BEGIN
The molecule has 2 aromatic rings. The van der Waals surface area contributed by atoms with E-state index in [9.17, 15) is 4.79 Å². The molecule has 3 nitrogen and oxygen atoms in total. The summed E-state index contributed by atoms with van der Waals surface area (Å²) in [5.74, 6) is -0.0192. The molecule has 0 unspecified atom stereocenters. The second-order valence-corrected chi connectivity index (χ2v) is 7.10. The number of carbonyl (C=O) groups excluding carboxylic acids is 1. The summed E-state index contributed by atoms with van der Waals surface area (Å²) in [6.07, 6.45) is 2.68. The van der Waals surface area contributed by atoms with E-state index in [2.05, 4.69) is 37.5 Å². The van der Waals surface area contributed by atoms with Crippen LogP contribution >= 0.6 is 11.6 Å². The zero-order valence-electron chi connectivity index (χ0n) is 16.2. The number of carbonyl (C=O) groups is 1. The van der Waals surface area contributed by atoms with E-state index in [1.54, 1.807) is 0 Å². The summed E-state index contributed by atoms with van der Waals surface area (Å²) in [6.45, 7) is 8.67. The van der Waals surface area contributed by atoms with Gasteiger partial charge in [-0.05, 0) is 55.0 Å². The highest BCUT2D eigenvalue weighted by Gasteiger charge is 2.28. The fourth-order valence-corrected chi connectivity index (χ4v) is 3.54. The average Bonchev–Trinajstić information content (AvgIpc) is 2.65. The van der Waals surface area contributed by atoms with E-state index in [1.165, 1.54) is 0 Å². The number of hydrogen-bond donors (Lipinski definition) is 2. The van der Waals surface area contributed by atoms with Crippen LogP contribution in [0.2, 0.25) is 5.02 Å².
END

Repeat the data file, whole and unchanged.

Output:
The molecule has 2 aromatic rings. The van der Waals surface area contributed by atoms with E-state index in [9.17, 15) is 4.79 Å². The molecule has 3 nitrogen and oxygen atoms in total. The summed E-state index contributed by atoms with van der Waals surface area (Å²) in [5.74, 6) is -0.0192. The molecule has 0 unspecified atom stereocenters. The second-order valence-corrected chi connectivity index (χ2v) is 7.10. The number of carbonyl (C=O) groups excluding carboxylic acids is 1. The summed E-state index contributed by atoms with van der Waals surface area (Å²) in [6.07, 6.45) is 2.68. The van der Waals surface area contributed by atoms with E-state index in [2.05, 4.69) is 37.5 Å². The van der Waals surface area contributed by atoms with Crippen LogP contribution >= 0.6 is 11.6 Å². The zero-order valence-electron chi connectivity index (χ0n) is 16.2. The number of carbonyl (C=O) groups is 1. The van der Waals surface area contributed by atoms with E-state index in [1.54, 1.807) is 0 Å². The summed E-state index contributed by atoms with van der Waals surface area (Å²) in [6.45, 7) is 8.67. The van der Waals surface area contributed by atoms with Gasteiger partial charge in [-0.05, 0) is 55.0 Å². The highest BCUT2D eigenvalue weighted by Gasteiger charge is 2.28. The fourth-order valence-corrected chi connectivity index (χ4v) is 3.54. The average Bonchev–Trinajstić information content (AvgIpc) is 2.65. The van der Waals surface area contributed by atoms with E-state index in [1.165, 1.54) is 0 Å². The number of hydrogen-bond donors (Lipinski definition) is 2. The van der Waals surface area contributed by atoms with Crippen LogP contribution in [0.2, 0.25) is 5.02 Å².